Date of Degree


Document Type


Degree Name



Speech-Language-Hearing Sciences


Loraine Obler

Committee Members

Peggy Conner

Nancy Eng

Subject Categories

Other Rehabilitation and Therapy | Psycholinguistics and Neurolinguistics


Aphasia, Lexical Retrieval, Semantics, Nouns, Connected Speech, Speech Therapy


Nearly all people with aphasia (PWA) report difficulty with lexical retrieval (i.e., anomia). While there are several tasks used to measure lexical retrieval, each poses different degrees and types of challenges. For example, some studies have found that PWA performance varies depending on the type of lexical retrieval task. The tasks that have been used include lexical retrieval in isolation tasks (such as picture-naming), lexical retrieval in sentence level tasks (such as narration tasks), and lexical retrieval in sentence-completion tasks. Some studies have found no differences between the accuracy of lexical retrieval in isolation and at the sentence level (e.g., Basso, Razzano, Faglioni, and Zanobio, 1990), while others note evidence that lexical retrieval at the sentence level is more efficient than lexical retrieval in isolation (e.g., Pashek and Tompkins, 2002). Even within a study, there is inconsistency as to which task is more difficult. Pashek & Tompkins (2002) used the same stimuli across multiple tasks and found that not all PWA were more accurate on the picture naming task, consistent with differences noted in an earlier study by Williams and Canter (1982).

When comparing lexical retrieval in isolation versus at the sentence level, the task demands naturally differ, thus providing different semantic and syntactic contexts for the target. The current study investigated the role of linguistic information on single word retrieval by manipulating syntactic and semantic information; that is, whether visual, semantic and syntactic contexts offer different levels of support for word retrieval in healthy controls and people with aphasia. We examined two different types of visual stimuli (images with associated verbs and isolated images), task demands, and the role of a related verb in sentence completion tasks in the two groups of individuals. Participant performance was evaluated for both accuracy and response time for a more detailed analysis.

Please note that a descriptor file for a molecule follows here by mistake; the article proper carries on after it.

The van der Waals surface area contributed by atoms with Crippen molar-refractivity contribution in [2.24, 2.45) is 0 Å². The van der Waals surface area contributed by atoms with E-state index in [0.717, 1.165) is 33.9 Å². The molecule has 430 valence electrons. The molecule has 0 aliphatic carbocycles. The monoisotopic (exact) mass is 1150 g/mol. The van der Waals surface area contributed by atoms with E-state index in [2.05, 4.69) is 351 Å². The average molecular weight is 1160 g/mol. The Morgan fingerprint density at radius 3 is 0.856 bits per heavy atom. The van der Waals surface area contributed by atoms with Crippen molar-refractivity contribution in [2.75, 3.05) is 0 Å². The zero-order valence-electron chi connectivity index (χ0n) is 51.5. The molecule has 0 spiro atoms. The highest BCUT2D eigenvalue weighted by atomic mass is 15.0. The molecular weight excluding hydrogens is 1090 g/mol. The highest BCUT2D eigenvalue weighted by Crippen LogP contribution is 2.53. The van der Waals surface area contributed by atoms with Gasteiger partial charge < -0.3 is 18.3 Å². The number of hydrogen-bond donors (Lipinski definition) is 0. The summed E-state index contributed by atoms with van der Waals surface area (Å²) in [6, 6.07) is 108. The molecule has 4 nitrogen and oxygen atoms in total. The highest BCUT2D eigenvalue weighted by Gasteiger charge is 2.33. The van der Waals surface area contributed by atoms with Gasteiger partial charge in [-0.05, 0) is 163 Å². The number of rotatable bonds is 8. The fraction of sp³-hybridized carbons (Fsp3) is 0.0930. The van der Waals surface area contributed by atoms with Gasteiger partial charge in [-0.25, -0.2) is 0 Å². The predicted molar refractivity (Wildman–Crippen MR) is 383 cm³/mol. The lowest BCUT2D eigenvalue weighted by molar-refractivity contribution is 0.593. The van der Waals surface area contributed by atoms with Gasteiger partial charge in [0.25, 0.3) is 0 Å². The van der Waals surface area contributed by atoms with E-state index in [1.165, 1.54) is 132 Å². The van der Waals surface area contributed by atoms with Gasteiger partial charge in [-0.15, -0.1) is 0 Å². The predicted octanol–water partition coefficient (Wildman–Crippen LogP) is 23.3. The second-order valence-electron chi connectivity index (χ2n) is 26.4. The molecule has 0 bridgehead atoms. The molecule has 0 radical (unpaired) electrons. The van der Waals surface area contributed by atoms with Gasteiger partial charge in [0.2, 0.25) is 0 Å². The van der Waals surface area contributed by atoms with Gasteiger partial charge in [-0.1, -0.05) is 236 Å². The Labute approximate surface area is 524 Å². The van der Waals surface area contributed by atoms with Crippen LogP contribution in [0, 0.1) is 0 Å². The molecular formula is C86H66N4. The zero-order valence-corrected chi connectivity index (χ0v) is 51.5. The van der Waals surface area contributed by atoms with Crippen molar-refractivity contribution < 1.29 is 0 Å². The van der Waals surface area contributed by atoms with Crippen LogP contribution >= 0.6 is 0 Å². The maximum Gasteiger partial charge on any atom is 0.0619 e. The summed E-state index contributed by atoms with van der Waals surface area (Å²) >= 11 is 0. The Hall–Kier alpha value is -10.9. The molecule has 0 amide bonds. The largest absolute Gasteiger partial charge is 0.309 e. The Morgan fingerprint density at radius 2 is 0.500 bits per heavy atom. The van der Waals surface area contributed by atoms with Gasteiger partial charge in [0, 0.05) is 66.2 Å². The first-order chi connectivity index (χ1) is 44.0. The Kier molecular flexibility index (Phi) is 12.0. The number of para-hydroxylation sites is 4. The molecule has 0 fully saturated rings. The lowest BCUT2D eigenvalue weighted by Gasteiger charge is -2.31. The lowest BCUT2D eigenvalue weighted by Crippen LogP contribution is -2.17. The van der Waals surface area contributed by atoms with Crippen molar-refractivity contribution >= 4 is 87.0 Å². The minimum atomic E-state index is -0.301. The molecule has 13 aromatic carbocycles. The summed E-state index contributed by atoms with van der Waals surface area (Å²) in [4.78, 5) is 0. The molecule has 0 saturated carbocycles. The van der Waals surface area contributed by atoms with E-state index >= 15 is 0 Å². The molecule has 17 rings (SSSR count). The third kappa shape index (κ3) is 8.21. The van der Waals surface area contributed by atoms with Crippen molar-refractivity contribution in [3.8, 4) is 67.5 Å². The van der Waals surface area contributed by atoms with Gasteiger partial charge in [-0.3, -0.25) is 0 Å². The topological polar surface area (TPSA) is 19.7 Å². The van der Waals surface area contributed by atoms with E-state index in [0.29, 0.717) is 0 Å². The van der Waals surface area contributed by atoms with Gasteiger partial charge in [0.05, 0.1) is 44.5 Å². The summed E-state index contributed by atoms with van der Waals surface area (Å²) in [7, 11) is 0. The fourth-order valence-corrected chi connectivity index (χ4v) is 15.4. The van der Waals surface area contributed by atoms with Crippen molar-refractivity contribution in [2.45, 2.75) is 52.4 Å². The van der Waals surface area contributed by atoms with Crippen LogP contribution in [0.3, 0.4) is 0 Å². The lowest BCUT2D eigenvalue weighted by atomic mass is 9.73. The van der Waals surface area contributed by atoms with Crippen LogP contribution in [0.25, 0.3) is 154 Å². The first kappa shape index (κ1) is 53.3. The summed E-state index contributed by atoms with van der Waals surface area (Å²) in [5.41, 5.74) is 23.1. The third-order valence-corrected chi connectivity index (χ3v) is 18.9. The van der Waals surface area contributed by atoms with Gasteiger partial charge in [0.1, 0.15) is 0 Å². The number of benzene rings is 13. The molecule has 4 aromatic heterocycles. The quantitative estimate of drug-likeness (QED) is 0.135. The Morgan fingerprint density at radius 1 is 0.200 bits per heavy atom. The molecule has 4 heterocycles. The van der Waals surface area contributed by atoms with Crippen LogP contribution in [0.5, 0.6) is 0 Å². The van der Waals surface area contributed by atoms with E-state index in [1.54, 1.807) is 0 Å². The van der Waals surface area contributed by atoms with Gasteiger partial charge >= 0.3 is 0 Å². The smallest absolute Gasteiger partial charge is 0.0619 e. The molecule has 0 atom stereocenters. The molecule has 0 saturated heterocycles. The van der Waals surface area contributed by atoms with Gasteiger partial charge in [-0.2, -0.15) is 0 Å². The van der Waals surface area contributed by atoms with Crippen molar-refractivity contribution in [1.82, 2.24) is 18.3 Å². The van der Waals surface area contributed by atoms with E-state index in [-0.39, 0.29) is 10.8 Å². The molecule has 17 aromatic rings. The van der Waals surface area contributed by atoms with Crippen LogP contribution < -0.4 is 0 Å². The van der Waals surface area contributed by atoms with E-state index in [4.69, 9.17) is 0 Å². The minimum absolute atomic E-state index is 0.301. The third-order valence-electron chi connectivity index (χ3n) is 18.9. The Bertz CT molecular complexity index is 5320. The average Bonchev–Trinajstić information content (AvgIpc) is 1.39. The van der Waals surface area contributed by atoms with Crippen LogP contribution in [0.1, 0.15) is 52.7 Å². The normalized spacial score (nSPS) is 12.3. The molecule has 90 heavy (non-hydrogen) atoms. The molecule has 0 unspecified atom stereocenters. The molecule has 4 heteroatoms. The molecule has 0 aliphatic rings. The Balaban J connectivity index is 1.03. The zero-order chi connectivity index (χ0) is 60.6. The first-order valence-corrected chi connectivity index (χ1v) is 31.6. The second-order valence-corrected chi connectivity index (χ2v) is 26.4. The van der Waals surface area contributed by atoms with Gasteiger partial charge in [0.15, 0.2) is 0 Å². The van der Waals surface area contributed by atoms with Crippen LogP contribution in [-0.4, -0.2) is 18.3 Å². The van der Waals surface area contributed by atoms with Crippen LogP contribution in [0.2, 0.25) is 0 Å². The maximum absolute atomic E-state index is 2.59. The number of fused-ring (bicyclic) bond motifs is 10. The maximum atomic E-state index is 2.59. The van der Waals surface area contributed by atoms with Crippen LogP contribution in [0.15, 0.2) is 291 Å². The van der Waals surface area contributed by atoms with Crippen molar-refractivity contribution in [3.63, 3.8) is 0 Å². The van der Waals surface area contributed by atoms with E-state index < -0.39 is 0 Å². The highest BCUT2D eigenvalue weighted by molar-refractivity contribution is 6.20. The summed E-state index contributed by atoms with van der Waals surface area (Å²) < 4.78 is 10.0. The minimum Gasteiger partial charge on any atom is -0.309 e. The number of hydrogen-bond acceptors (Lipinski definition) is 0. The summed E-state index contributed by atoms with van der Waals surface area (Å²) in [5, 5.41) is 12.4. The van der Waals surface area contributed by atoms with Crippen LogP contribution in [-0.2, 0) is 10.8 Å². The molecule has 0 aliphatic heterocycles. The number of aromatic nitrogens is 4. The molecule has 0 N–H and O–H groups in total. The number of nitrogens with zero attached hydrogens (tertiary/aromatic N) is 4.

Our findings show differential performance between people with aphasia and healthy controls across experimental tasks: specifically, healthy controls tended to have more uniform performance for both accuracy and response time, while individuals with aphasia showed variability. Semantic content in visual images was both facilitative and inhibitory depending on the population and order of presentation, while auditory semantic content appears to be facilitatory in healthy controls. Previous research on sentence level lexical retrieval is supported for healthy controls, and inconclusive for individuals with aphasia. This study provides valuable information about the role of semantic and syntactic information in lexical retrieval. Healthy individuals are aided in lexical retrieval with both a syntactic frame and semantically related verbs, while individuals with aphasia show a great deal of variability. The findings further highlight the need for future research regarding individual factors that may impact conflict resolution in lexical retrieval in acquired brain injury populations.